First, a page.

4.   Jeremy Knox Says:

    @Sian, many thanks. Fascinating link, I am always attracted to an idea if ‘radical’ is in the title. It is interesting to read this with the Edwards paper in mind, and I see many crossovers with postmodern ideas, particularly the suggestion of a collapse of subject-object.

  5.   Marie Leadbetter Says:

    Jeremy, this is great and on a personal level brought back lots of memories of reading Castenada’s books!

    A strong theme throughout this course when looking at digital culture (and i always seem to come back to this when reading your blog) is bind between the technological and natural. It’s easy to see them at odds with each other (just as you might with music played with a guitar/ piano etc and that created on a computer) but they both have many strong associations at their core and are, essentially, the same..

    I agree that Shaman and Cyborg have a lot in common. I think Posthuman is still a step back from this, maybe where Castenada started…the curious, dabbling, very much still human…In this sense perhaps we could plot a journey from Human through PostHuman to Cyborg.

  6.   Sharon Boyd Says:

    @Jeremy – brilliant, thank you so much for that article, I’m going to sit down with a cuppa and enjoy that! I agree, there is that awareness of the shaman being open to the experience rather than seeking a specific “expected” or pre-defined answer – that shift in perception we need to encourage in ourselves and our students.

    I was amazed with Jarlshof too – you can tell by the daft beaming grin, I could have stayed there for days – it was one of those places to wander in body and mind. I agree about the epiphanic effect of the course too – and I’ll be downloading Sian’s “radical” article too!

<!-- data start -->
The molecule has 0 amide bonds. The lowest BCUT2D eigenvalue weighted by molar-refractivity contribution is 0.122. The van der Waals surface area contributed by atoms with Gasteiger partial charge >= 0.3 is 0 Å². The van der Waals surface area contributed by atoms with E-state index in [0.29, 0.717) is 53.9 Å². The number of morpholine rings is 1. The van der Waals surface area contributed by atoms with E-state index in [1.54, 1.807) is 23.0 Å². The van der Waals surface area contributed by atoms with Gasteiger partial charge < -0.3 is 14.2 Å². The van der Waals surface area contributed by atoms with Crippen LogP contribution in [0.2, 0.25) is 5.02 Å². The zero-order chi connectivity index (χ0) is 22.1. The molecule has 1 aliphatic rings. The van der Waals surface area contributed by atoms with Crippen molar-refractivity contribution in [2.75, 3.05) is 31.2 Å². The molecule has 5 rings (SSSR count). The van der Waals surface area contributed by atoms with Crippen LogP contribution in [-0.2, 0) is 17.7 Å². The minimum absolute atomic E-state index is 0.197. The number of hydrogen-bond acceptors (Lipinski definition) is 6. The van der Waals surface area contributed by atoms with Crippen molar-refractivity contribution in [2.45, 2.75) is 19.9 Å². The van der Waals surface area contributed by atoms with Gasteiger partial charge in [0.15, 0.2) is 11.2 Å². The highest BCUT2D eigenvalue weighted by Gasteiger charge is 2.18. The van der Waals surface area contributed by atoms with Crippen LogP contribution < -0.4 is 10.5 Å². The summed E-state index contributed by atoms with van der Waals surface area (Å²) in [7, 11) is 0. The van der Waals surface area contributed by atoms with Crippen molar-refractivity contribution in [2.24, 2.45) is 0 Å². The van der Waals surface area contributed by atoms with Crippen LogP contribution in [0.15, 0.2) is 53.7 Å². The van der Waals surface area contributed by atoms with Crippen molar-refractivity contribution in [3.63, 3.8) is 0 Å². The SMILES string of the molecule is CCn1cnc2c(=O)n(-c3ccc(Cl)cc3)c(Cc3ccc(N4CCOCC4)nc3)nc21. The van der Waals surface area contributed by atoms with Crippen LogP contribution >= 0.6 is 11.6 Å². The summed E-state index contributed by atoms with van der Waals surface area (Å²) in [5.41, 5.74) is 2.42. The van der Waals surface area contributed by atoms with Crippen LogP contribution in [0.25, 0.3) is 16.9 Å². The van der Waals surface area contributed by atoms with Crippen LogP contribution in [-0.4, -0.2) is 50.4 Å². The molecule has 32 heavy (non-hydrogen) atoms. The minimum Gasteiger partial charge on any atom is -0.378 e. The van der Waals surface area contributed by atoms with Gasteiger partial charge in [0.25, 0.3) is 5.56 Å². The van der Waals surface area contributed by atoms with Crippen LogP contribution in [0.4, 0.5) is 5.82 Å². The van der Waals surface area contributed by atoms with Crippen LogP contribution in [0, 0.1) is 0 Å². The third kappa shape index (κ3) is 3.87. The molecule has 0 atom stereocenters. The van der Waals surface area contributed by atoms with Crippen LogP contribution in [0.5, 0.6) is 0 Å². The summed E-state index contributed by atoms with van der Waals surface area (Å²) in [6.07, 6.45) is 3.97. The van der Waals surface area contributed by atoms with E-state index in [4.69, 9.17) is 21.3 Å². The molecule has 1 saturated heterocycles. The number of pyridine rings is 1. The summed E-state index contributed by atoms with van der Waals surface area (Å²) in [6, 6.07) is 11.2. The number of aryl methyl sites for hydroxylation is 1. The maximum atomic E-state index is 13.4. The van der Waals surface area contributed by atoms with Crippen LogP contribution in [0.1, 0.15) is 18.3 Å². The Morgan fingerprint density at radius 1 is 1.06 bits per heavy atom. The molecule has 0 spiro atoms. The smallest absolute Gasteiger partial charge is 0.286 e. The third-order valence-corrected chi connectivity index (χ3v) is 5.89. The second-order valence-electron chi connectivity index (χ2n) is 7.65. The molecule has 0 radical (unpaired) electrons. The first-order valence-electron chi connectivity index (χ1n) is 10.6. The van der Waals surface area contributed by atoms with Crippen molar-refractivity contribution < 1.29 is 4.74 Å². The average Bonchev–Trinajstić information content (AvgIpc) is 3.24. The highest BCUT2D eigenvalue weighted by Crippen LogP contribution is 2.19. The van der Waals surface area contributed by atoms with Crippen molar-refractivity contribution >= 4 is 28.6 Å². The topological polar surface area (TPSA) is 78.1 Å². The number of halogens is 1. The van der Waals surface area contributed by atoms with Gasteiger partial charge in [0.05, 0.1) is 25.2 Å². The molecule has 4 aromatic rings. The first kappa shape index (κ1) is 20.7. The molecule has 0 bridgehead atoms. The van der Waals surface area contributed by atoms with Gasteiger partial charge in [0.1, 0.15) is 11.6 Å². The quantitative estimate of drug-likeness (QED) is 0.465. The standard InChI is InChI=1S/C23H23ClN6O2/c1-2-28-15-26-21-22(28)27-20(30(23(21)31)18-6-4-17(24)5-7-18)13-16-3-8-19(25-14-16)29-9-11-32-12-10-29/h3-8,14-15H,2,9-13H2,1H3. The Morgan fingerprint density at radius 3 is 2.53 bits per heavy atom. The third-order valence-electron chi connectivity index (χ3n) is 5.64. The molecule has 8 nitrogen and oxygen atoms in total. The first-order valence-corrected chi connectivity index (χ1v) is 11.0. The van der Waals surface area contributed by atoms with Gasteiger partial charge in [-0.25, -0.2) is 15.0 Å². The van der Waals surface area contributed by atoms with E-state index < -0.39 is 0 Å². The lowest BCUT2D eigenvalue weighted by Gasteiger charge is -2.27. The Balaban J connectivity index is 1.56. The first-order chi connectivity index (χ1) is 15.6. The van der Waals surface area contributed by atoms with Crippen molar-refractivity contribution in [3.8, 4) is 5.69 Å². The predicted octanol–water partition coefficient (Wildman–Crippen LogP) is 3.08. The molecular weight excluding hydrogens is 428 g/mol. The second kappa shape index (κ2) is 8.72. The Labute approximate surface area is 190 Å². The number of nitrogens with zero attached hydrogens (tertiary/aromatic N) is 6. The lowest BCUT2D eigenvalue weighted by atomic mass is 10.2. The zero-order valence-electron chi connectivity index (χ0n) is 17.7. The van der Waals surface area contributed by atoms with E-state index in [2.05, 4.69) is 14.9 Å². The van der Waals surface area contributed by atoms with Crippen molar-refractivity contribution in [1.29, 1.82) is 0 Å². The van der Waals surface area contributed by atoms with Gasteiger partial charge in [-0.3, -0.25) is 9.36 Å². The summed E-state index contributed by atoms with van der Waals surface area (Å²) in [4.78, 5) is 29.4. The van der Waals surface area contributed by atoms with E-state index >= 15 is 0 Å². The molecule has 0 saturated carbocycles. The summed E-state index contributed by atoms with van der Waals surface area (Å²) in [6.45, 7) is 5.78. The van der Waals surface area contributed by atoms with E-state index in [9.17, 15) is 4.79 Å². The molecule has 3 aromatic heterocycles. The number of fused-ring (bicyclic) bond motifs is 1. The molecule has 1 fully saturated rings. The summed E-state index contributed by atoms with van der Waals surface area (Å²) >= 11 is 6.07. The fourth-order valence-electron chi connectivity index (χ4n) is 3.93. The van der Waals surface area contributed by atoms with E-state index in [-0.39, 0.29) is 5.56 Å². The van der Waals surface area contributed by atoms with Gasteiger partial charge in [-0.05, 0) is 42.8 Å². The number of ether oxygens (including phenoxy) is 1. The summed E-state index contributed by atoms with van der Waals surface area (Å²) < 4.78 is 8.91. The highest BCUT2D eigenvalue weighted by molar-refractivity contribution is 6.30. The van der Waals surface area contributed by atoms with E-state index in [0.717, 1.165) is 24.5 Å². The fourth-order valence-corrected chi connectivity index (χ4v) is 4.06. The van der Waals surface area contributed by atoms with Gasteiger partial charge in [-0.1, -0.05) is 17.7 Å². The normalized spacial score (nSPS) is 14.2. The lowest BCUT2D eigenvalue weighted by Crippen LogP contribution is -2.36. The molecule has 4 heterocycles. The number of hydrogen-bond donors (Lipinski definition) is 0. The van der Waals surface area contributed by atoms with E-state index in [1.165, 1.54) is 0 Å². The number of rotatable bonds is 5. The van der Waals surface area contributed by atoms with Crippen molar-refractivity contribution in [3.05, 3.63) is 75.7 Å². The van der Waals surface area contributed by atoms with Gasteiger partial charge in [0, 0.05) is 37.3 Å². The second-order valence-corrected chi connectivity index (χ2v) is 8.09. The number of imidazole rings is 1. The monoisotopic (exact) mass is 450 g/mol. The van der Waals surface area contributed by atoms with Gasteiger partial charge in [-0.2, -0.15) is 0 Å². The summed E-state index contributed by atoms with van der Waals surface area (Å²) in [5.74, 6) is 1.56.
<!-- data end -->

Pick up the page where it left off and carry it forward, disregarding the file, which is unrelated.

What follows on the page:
@Marie – I love “the curious, dabbling, very much still human” view of the posthuman – I’m a curious dabbler for sure!

  7.   Jeremy Knox Says:

    @Marie, thanks for this. I really like the distinction you craft here between cyborg and posthuman. Despite this being one of the course questions a couple of weeks ago, I have probably been guilty of using the terms cyborg and posthuman indiscriminately, and it is certainly worth me addressing this in my recent thinking, thanks. The curious and dabbling is a good metaphor for new domains of learning I think.

    I read a few of the Castaneda books some years ago now, and enjoyed them immensely, but was unaware until recently of the cultism and controversy.

    @Sharon. Agreed, there is definitely something to this notion of shamanistic teaching. My commonplace understanding, and admittedly I don’t know much about shaman cultures beyond rather inauthentic films and the odd book, sees the shaman as letting their ‘learners’ experience, and come to their own understanding, rather than attempting to transfer knowledge from teacher to learning subject. This is cretainly reflected in radical constructivisms insistence that our understanding of the world is individual, and cannot to simply transmitted to another.

  8.   Sharon Boyd Says:

    “This is cretainly reflected in radical constructivisms insistence that our understanding of the world is individual, and cannot to simply transmitted to another”

    and thank you for giving me the key to understanding radical constructivism too – I was going round in circles with that!